When using the Apache benchmark utility (ab), what is a fair number of concurrent connections to test a Drupal install with?

I see most people testing with numbers around 5-10.

I can safely benchmark our server with concurrent connections up to around 40, but if I go higher, say in the hundreds, the server starts choking and will hang. The load averages start soaring and if I can't get get the Apache processes killed we end up having to reboot the server.

The reason I am testing with such high numbers is that we are having an issue where our server is coming to a standstill. We are not sure if it is being caused by load. However, we can duplicate it in a test environment by holding down F5 (refresh) in Firefox 3 or IE7 while we are browsing the site with caching turned off. If we are an authenticated user, the cache doesn't apply, and we can take the site down using a constant refresh. The constant refresh from the browser is triggering another connection on the server before the previous connection has ended. I can see this with Apache server-status as the processes are all working. I don't understand why this behavior occurs and how we can prevent it. What I do know is that with a plain vanilla Drupal install, it doesn't happen. However, once we throw our site on it and put the modules in, there is a bit more to process so things are naturally slower.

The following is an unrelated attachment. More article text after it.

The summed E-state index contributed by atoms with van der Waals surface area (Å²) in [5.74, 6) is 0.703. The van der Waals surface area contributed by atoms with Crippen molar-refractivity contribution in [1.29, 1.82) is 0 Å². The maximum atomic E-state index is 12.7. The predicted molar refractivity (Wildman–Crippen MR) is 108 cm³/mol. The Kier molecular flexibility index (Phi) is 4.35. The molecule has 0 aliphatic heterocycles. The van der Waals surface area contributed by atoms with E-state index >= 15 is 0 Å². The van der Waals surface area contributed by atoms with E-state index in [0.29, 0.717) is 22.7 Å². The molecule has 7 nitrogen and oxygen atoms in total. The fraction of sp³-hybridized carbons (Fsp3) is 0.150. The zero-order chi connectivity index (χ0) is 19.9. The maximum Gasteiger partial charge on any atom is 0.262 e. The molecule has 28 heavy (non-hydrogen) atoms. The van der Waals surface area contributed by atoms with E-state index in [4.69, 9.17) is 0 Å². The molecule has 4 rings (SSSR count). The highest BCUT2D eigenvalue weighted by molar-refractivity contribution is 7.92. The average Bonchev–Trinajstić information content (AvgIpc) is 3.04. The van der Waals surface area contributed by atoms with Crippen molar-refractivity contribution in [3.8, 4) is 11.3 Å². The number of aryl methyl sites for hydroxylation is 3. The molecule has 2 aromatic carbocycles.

When we have the issue, the number of httpd processes increases up to the MaxClients setting in the preform mpm in Apache. The mysqld process eats up a lot of CPU, and we see a MySQL connection for each of the Apache processes. Most of those connections are sleeping (monitoring using MySQLadmin processlist). When checking the server-status page for Apache during these high loads, the processes are all W sending replies.

We lowered the MaxClients in the preform mpm in Apache to a number down around 40 (was default I think 256). That helps keep the server alive during these high loads, but the website suffers because the client browsers eventually timeout. However, it is a plus in that we don't have to power cycle the server.

Some things we have tried:
* RHEL 4, RHEL 5, Ubuntu 8
* MySQL 4 and 5